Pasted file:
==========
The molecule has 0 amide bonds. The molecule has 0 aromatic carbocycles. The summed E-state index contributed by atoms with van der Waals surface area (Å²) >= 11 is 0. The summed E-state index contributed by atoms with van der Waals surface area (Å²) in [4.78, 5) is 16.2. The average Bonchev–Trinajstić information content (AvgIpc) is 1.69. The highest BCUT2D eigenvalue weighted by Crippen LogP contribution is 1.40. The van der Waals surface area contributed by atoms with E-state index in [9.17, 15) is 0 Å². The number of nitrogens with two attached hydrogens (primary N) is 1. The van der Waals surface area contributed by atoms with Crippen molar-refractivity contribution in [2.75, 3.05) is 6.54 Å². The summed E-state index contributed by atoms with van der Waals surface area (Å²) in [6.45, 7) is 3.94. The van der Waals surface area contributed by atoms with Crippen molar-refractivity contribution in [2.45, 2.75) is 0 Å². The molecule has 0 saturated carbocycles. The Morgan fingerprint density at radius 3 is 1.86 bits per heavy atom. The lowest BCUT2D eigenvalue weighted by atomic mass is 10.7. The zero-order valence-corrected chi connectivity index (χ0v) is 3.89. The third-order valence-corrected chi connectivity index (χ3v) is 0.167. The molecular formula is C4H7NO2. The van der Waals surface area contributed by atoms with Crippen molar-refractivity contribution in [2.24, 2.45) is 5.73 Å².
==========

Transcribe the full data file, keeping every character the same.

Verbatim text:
The molecule has 0 amide bonds. The molecule has 0 aromatic carbocycles. The summed E-state index contributed by atoms with van der Waals surface area (Å²) >= 11 is 0. The summed E-state index contributed by atoms with van der Waals surface area (Å²) in [4.78, 5) is 16.2. The average Bonchev–Trinajstić information content (AvgIpc) is 1.69. The highest BCUT2D eigenvalue weighted by Crippen LogP contribution is 1.40. The van der Waals surface area contributed by atoms with E-state index in [9.17, 15) is 0 Å². The number of nitrogens with two attached hydrogens (primary N) is 1. The van der Waals surface area contributed by atoms with Crippen molar-refractivity contribution in [2.75, 3.05) is 6.54 Å². The summed E-state index contributed by atoms with van der Waals surface area (Å²) in [6.45, 7) is 3.94. The van der Waals surface area contributed by atoms with Crippen molar-refractivity contribution in [2.45, 2.75) is 0 Å². The molecule has 0 saturated carbocycles. The Morgan fingerprint density at radius 3 is 1.86 bits per heavy atom. The lowest BCUT2D eigenvalue weighted by atomic mass is 10.7. The zero-order valence-corrected chi connectivity index (χ0v) is 3.89. The third-order valence-corrected chi connectivity index (χ3v) is 0.167. The molecular formula is C4H7NO2. The van der Waals surface area contributed by atoms with Crippen molar-refractivity contribution in [2.24, 2.45) is 5.73 Å².